FASB to Study Pension Accounting

The body that sets US accounting rules will start a review of rules governing the way companies measure benefit obligations in controversial retirement plans known as cash-balance pensions.

The Financial Accounting Standards Board Wednesday voted to add the cash-balance project to its formal agenda.

Cash-balance plans combine elements of traditional pension plans with 401(k) accounts, setting up individual employee accounts with annual benefits and interest credits.

Embraced by employers in the past, cash-balance pensions have attracted a huge amount of controversy recently, leaving their future uncertain. At issue are concerns that the pensions don't pay older workers their fair share of benefits.

Board members said at a meeting in Norwalk, Conn., that the project is necessary partly because of the numerous kinds of cash-balance plans that exist.

The move follows an aborted effort by FASB last spring to require companies with cash-balance plans to value the amount they owe in benefits using government bonds, rather than the high-grade corporate bonds other pensions use.

FASB put off that effort after employers and actuaries raised an outcry, saying the changes could hurt corporate earnings by expanding benefit obligations. They also complained that the public hadn't been given enough time to comment.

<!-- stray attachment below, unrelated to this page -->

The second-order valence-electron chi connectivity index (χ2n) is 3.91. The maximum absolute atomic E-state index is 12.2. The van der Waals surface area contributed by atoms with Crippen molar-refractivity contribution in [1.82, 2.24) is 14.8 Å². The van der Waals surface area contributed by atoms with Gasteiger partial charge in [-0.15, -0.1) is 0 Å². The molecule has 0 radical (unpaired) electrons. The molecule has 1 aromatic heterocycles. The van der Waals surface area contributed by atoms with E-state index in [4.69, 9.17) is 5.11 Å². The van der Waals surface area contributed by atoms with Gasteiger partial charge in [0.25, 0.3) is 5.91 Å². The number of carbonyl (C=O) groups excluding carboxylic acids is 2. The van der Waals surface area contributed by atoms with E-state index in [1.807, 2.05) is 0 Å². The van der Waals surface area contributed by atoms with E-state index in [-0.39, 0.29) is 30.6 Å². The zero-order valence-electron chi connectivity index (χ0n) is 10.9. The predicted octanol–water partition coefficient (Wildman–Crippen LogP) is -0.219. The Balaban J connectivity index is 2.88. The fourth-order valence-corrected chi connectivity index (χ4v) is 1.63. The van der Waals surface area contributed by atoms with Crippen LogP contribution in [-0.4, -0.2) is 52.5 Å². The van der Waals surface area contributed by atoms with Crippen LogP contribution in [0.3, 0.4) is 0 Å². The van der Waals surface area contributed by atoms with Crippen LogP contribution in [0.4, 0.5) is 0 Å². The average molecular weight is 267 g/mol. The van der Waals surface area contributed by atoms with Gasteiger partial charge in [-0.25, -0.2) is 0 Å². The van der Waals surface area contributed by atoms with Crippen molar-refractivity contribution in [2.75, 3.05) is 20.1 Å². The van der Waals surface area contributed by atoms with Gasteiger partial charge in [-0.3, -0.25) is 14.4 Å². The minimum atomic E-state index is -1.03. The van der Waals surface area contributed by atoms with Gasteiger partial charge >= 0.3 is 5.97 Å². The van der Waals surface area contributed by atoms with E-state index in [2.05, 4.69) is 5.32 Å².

Patrick Durbin, the FASB staff member who formally recommended the cash-balance project to the board, said at the meeting that the FASB staff wants to have rule changes in place by the end of 2004.

Current FASB pension rules don't separately address the question of how companies should value cash-balance benefit obligations. Instead, the rules address the matter for the larger universe of traditional retirement plans known as defined benefit pensions, a category of plans that includes cash-balance plans.

FASB's cash-balance project is separate from a wider-ranging pension project currently under way by the rule-maker to increase the amount of information companies report about their traditional pension plans. The standards board earlier this month issued a set of draft rules for increasing disclosure, and has said it wants to put them into place by the end of the year.

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